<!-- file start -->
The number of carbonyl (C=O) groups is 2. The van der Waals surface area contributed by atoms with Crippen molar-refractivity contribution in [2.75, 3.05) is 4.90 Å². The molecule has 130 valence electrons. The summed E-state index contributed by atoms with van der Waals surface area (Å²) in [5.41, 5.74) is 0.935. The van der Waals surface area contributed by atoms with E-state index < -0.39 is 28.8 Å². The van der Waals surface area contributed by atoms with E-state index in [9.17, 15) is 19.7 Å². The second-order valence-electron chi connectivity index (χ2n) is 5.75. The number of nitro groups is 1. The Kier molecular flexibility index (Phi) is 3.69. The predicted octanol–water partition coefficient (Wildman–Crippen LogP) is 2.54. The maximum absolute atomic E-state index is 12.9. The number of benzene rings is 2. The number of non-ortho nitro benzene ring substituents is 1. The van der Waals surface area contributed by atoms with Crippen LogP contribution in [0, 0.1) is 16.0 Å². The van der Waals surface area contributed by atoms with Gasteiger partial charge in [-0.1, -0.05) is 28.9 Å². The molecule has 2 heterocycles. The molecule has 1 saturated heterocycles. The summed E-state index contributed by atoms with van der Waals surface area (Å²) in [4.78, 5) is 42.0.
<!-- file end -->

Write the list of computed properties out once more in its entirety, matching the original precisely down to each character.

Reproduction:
The number of carbonyl (C=O) groups is 2. The van der Waals surface area contributed by atoms with Crippen molar-refractivity contribution in [2.75, 3.05) is 4.90 Å². The molecule has 130 valence electrons. The summed E-state index contributed by atoms with van der Waals surface area (Å²) in [5.41, 5.74) is 0.935. The van der Waals surface area contributed by atoms with E-state index < -0.39 is 28.8 Å². The van der Waals surface area contributed by atoms with E-state index in [9.17, 15) is 19.7 Å². The second-order valence-electron chi connectivity index (χ2n) is 5.75. The number of nitro groups is 1. The Kier molecular flexibility index (Phi) is 3.69. The predicted octanol–water partition coefficient (Wildman–Crippen LogP) is 2.54. The maximum absolute atomic E-state index is 12.9. The number of benzene rings is 2. The number of non-ortho nitro benzene ring substituents is 1. The van der Waals surface area contributed by atoms with Crippen LogP contribution in [0, 0.1) is 16.0 Å². The van der Waals surface area contributed by atoms with Gasteiger partial charge in [-0.1, -0.05) is 28.9 Å². The molecule has 2 heterocycles. The molecule has 1 saturated heterocycles. The summed E-state index contributed by atoms with van der Waals surface area (Å²) in [4.78, 5) is 42.0.